Is Charity Ever Selfless?

November 6, 2012

Giving alms outside the temple.

Everyone knows being selfless feels good. But if you give charity to feel good about yourself, then is it still selfless? I know I have struggled with this. Toronto is full of public buildings named after donors. Plaques tell us who gave that park bench, those theatre seats, that brick at the opera. It often feels like giving charity is an expression of vanity. And another thing, if giving selflessly means leaving behind the ego, then is it to be done robotically, without heart?

I have began to volunteer for a charity that helps people living with HIV/AIDS and we are putting together a Christmas event where we hope to give away door prizes to as many attendees as possible. This means we the committee have to go knocking on business doors to ask for gift certificates, entrance passes, good and services. Most within the committee declined to help with this task, so I stepped up. I sent out letters, e mails, telephoned, asked in person as many businesses as I felt appropriate. The committee was impressed by the sheer number of organizations I had approached. They asked me: “Don’t you feel ashamed asking for donations? What if they turn you down, don’t you feel rejected?”

I was startled by their insecurity. I replied that no I was not ashamed to ask for donations because I was not begging for myself. I was doing so on behalf of others, and so my pride was not on the line. Therefore, when a business rejected a request, their rejection was not personal. I did not feel disrespected, hence I was not shy about asking.

It occurred to me that I had hit upon the essence of selflessness. The very motive of my action (asking for donation) was without personal gain or profit, that is the essence of selflessness. Sure, I employed all of my abilities in securing donations, this ‘me’ was very much involved in that, but it was my intent which had no trace of ‘me’ in it. And it felt very liberating.

Gone was the anxiety of rejection, gone was my natural shyness, all my fears and insecurities. I am sure if I were in the unfortunate position of begging for change on the streets I would not be so bold and fearless.

I had a similar experience at the homeless shelter. Years ago, in my lost youth, I had undertaken a course in hairdressing. I had dedicated a year to it but after I graduated I found working with live clients caused me to have debilitating panic. I would sweat profusely, I was unable to focus on the haircut. I was fired after just one week at the salon. I gave up hairdressing– until now. Homeless men are discriminated against by barber shops. Some charge them exorbitantly more in order to discourage them from coming into their shops. Barbers fear for the sanitation of their chairs and equipment, and the risk of infecting other clients.

So I asked the homeless shelter where I give out food if I should offer free haircuts to the men. They were delighted. When my first client sat in the chair I was worried that the old panic would rear its ugly head. But I need not have worried. I found myself calm and in full control. Even when the men asked me to do something I not done before (trim a beard) I felt no apprehension. I simply did the best I could, without regards for his praise or complaints. Whether I am thanked or not is irrelevant. If my contribution is recognized that is incidental, but that is not my motive for doing these haircuts.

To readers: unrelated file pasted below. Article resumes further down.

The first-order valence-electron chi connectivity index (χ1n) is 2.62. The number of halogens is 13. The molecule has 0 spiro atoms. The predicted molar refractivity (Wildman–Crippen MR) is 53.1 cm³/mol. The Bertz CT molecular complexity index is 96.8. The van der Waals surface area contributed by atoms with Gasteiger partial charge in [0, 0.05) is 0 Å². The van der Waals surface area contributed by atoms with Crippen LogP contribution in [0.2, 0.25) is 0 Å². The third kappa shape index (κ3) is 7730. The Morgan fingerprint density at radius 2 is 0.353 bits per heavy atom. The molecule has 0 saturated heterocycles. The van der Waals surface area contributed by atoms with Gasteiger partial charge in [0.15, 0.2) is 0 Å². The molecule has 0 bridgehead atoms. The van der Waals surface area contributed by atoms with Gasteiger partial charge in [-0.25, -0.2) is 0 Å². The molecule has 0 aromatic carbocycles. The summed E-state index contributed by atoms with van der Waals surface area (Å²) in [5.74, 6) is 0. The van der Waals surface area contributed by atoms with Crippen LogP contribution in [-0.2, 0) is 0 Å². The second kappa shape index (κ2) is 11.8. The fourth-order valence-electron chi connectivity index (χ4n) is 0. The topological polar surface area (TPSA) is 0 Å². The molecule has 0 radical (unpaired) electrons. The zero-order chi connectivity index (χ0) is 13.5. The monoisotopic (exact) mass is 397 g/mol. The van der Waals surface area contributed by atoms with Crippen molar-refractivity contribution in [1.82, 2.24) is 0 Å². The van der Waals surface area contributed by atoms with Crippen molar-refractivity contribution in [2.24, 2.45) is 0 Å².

And that was the main difference from before: I think I used to get nervous because I was cutting hair for praise and compliments. I  never feared the clients themselves, I had feared their disapproval, their displeasure. Now, with the homeless men, I cut hair so that they feel cared for, so that others may treat them more kindly, perhaps some of them might even land a job because of their scrubbed-up appearance. This time the haircuts are all about them. The intent is selfless, hence no panic, no sweat.

The best part about this feeling of selfless intent is that it is a transferable skill. It can be applied to any daily tasks where I experience panic and anxiety. By identifying and removing the need for approval from my routines, I find I am more content, happier. It is a simple internal adjustment no one else needs to know about. It is my little secret. Well, powerful little secret.


2 Responses to “Is Charity Ever Selfless?”

  1. I believe it was Ayn Rand who said that their is no such thing as altruism – that the only reason we do good for others is because it makes us feel good. That our most selfless deeds have a selfish base. That does not make them less valuable. In fact, it is a good thing that we feel good doing good, rather than just doing good because we think that’s what we “should” do.

    • Though there are instances where we do good simply because it needs to be done, it is the right thing to do. The key difference is the feeling good comes after the action and not before. There is no anticipation of feeling good.

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